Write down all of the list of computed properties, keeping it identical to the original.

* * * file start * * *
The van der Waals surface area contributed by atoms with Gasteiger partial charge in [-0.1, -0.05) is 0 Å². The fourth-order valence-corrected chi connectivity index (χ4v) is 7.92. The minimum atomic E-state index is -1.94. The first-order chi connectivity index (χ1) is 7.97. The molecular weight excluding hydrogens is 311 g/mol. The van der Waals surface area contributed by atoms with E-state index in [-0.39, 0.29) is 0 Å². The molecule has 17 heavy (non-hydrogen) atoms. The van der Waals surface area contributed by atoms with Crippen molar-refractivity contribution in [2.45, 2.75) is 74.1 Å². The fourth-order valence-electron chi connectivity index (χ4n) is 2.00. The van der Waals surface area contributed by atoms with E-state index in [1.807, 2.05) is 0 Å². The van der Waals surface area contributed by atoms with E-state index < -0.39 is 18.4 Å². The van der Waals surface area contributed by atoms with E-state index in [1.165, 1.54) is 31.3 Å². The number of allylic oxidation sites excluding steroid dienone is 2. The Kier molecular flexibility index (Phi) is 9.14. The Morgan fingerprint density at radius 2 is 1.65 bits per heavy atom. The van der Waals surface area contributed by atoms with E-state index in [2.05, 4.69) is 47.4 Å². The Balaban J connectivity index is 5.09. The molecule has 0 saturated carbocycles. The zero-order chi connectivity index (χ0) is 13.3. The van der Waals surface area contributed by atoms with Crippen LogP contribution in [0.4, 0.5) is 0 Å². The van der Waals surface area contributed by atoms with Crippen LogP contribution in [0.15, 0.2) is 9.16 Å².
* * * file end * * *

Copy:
The van der Waals surface area contributed by atoms with Gasteiger partial charge in [-0.1, -0.05) is 0 Å². The fourth-order valence-corrected chi connectivity index (χ4v) is 7.92. The minimum atomic E-state index is -1.94. The first-order chi connectivity index (χ1) is 7.97. The molecular weight excluding hydrogens is 311 g/mol. The van der Waals surface area contributed by atoms with E-state index in [-0.39, 0.29) is 0 Å². The molecule has 17 heavy (non-hydrogen) atoms. The van der Waals surface area contributed by atoms with Crippen molar-refractivity contribution in [2.45, 2.75) is 74.1 Å². The fourth-order valence-electron chi connectivity index (χ4n) is 2.00. The van der Waals surface area contributed by atoms with E-state index in [1.807, 2.05) is 0 Å². The van der Waals surface area contributed by atoms with E-state index < -0.39 is 18.4 Å². The van der Waals surface area contributed by atoms with E-state index in [1.165, 1.54) is 31.3 Å². The number of allylic oxidation sites excluding steroid dienone is 2. The Kier molecular flexibility index (Phi) is 9.14. The Morgan fingerprint density at radius 2 is 1.65 bits per heavy atom. The van der Waals surface area contributed by atoms with E-state index in [2.05, 4.69) is 47.4 Å². The Balaban J connectivity index is 5.09. The molecule has 0 saturated carbocycles. The zero-order chi connectivity index (χ0) is 13.3. The van der Waals surface area contributed by atoms with Crippen LogP contribution in [0.4, 0.5) is 0 Å². The van der Waals surface area contributed by atoms with Crippen LogP contribution in [0.15, 0.2) is 9.16 Å².